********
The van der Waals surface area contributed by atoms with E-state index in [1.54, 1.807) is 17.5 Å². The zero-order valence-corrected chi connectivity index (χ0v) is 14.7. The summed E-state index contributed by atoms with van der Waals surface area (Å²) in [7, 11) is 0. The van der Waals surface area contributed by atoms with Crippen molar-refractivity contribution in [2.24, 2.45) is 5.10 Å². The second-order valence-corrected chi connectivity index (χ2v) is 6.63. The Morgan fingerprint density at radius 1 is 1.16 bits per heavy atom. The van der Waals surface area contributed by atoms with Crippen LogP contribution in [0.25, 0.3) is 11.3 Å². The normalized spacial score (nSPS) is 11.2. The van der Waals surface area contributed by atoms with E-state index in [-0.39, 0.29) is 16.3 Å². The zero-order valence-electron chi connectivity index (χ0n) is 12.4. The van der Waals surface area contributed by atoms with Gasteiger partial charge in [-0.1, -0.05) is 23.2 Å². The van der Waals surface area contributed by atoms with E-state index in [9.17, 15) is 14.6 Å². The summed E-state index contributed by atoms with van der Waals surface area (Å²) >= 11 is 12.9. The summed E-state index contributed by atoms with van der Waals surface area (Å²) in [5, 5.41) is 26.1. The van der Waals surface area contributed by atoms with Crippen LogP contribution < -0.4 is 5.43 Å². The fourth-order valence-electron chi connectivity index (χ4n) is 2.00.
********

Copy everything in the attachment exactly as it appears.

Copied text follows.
The van der Waals surface area contributed by atoms with E-state index in [1.54, 1.807) is 17.5 Å². The zero-order valence-corrected chi connectivity index (χ0v) is 14.7. The summed E-state index contributed by atoms with van der Waals surface area (Å²) in [7, 11) is 0. The van der Waals surface area contributed by atoms with Crippen molar-refractivity contribution in [2.24, 2.45) is 5.10 Å². The second-order valence-corrected chi connectivity index (χ2v) is 6.63. The Morgan fingerprint density at radius 1 is 1.16 bits per heavy atom. The van der Waals surface area contributed by atoms with Crippen LogP contribution in [0.25, 0.3) is 11.3 Å². The normalized spacial score (nSPS) is 11.2. The van der Waals surface area contributed by atoms with E-state index in [-0.39, 0.29) is 16.3 Å². The zero-order valence-electron chi connectivity index (χ0n) is 12.4. The van der Waals surface area contributed by atoms with Gasteiger partial charge in [-0.1, -0.05) is 23.2 Å². The van der Waals surface area contributed by atoms with E-state index in [9.17, 15) is 14.6 Å². The summed E-state index contributed by atoms with van der Waals surface area (Å²) >= 11 is 12.9. The summed E-state index contributed by atoms with van der Waals surface area (Å²) in [5, 5.41) is 26.1. The van der Waals surface area contributed by atoms with Crippen LogP contribution < -0.4 is 5.43 Å². The fourth-order valence-electron chi connectivity index (χ4n) is 2.00.